It was a Rashômon moment. Like the famous movie in which characters remember the same events differently, the ADA and opponents of dental amalgam have offered conflicting versions of what transpired at the FDA last week.
No one disputes that the FDA settled a lawsuit with groups seeking a total ban on amalgam. But the ADA portrays the change as a bureaucratic reshuffling that might not matter at all to dentists. Amalgam opponents describe it as the beginning of the end for the dental treatment they hate. So who's right?
According to the official word from the FDA, the consequences of the settlement will most likely fall in the middle; the agency is unlikely to withdraw dental amalgam from the market in the foreseeable future, but it might warn dentists against using it in certain groups of patients.
Already the FDA has changed information about dental amalgam on its Web site, singling out "developing children and fetuses" as a group worthy of special attention.
But contrary to the implication in many newspaper headlines, the new statements on the agency's Web site do not directly warn pregnant moms and their babies away from amalgam. Instead, it says, "Pregnant women and persons who may have a health condition that makes them more sensitive to mercury exposure, including individuals with existing high levels of mercury bioburden, should not avoid seeking dental care, but should discuss options with their health practitioner."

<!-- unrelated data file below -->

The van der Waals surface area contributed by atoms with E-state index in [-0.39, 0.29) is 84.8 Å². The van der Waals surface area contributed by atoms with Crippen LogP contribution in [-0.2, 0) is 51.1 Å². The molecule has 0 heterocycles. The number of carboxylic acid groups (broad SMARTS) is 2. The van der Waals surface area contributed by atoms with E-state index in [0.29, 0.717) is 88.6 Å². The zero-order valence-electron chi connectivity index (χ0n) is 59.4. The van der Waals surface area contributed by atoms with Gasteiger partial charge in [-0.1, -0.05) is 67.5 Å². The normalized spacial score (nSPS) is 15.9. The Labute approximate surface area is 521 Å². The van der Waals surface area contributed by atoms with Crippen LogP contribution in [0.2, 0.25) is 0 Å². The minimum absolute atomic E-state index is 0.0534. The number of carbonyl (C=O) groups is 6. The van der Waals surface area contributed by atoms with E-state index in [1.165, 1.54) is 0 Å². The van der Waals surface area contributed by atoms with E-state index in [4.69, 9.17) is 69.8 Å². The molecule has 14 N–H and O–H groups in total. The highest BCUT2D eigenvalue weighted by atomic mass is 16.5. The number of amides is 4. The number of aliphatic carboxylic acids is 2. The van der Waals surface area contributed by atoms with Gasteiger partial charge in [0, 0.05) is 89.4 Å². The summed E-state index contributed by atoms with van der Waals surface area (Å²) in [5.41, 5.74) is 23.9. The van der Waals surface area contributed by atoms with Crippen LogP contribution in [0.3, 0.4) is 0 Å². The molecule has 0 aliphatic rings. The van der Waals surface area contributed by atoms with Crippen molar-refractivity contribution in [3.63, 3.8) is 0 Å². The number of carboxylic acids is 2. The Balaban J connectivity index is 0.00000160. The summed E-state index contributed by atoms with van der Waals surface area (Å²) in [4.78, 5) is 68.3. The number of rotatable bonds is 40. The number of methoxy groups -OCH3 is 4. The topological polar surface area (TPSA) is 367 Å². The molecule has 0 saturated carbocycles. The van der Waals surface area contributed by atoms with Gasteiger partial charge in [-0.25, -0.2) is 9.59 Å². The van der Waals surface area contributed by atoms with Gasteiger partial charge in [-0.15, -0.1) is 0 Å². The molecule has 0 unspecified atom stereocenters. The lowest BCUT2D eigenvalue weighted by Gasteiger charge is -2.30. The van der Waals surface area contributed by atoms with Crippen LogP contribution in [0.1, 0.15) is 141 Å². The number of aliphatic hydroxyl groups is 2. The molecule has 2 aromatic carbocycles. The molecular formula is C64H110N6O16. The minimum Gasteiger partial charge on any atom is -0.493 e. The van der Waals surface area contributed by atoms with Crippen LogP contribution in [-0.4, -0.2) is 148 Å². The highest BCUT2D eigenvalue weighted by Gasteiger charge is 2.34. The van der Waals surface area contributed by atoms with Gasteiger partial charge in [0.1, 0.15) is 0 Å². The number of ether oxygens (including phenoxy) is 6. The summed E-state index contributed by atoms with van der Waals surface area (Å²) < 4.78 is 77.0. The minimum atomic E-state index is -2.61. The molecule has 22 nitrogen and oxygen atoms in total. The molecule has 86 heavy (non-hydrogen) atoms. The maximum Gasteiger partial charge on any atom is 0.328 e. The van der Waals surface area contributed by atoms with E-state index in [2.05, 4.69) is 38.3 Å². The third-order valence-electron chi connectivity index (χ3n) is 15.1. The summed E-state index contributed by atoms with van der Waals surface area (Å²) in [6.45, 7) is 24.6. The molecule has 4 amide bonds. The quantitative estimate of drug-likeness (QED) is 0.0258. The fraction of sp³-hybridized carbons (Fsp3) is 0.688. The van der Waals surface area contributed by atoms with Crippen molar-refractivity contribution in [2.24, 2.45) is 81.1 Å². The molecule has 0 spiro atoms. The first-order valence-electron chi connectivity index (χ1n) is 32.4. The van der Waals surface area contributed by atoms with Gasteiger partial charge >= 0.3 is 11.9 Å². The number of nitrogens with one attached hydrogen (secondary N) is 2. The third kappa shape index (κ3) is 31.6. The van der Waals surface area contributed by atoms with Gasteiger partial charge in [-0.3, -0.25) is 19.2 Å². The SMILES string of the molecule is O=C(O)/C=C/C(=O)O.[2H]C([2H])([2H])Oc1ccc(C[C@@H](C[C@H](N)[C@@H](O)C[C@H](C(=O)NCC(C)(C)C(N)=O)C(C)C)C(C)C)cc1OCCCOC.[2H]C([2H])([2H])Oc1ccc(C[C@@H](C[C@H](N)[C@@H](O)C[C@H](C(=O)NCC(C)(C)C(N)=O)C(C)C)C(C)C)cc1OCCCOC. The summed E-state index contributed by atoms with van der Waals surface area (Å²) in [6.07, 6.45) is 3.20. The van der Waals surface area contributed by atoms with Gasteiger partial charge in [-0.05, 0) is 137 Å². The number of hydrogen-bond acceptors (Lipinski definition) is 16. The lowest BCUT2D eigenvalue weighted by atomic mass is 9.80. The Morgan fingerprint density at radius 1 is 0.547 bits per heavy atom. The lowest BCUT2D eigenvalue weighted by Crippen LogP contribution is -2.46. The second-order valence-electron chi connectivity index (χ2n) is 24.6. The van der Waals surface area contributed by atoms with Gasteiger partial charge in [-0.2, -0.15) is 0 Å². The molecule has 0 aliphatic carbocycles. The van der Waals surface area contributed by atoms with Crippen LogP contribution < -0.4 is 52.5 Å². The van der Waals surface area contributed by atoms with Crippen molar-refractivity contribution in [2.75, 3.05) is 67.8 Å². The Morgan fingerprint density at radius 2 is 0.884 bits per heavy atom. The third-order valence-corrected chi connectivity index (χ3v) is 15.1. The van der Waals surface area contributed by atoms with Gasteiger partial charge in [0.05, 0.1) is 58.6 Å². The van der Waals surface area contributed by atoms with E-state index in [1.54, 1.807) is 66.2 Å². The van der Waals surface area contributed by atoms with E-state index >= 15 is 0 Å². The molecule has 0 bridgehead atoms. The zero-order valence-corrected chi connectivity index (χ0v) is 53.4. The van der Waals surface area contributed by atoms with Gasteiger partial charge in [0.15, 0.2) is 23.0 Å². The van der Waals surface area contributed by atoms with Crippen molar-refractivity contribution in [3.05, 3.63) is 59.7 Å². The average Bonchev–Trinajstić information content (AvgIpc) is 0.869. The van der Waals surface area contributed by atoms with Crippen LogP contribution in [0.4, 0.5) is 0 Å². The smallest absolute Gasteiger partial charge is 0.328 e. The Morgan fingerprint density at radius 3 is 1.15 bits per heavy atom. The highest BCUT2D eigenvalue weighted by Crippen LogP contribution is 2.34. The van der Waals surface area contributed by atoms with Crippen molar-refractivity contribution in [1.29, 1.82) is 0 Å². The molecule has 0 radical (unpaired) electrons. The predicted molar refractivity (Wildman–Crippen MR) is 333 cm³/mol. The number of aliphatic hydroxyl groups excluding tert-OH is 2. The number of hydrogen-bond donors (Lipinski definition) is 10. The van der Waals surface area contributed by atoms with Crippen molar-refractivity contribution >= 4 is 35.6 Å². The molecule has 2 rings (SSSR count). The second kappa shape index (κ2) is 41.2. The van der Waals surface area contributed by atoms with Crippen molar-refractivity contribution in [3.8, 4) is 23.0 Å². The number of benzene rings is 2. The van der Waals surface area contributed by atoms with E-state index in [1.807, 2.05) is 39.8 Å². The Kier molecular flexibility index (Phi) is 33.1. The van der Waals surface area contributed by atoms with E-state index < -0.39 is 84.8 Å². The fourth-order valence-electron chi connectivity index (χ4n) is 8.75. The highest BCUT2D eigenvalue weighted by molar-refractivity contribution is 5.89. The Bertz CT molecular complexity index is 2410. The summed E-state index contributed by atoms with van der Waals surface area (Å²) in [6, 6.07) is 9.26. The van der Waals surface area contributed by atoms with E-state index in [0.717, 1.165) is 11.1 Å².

In its most literal interpretation, the statement just means dentists should just go on doing what they already do -- talking to their patients about the choice of restoration material.
Until July 28, 2008, the agency is accepting public comment on possible new regulations. And it has promised to take all these comments into consideration and issue new regulations by July 28, 2009.
A ban is unlikely
But whatever comments the agency receives, new regulations aren't likely to prohibit dentists from using the material altogether, said FDA spokesperson Peper Long. "Banning has a very high evidence bar," she said. "We might perhaps be more likely to have more warnings." Warnings can take various forms, the strongest of which is contraindication -- a statement that a drug or device should not be used in certain patients.
Even then, police officers aren't going to storm your office if you place an amalgam filling. Enforcement would happen in court. "We're going to encourage lawsuits," said Charles G. Brown, chief counsel for Consumers for Dental Choice, one of the amalgam opponents. "If a dentist wants to keep his yacht or his second home, he better stop giving this to people."
Brown sees the FDA's new Web site statements as the beginning of a process that will eventually result in no one using dental amalgam -- the goal his group has been fighting to reach. "I think we got them," he said. "I think this is the death knell."
He hopes the final rules will include a warning against amalgam not just for pregnant and lactating women but for all women of childbearing age. Even if the FDA only issues a warning about pregnant women and, say, children younger than 6, Brown reasons that parents will not want the material placed in their older children either. And if they don't want it placed in their children, they won't want it for themselves.
He also focuses on the phrase "persons who may have a health condition that makes them more sensitive to mercury exposure." Dentists will bear the onus of identifying these individuals, he argued. "If dentists can figure those out, then that's beyond me," he said. So for the sake of avoiding malpractice suits, he predicts, dentists will have to stop using the material altogether.
The actual proposal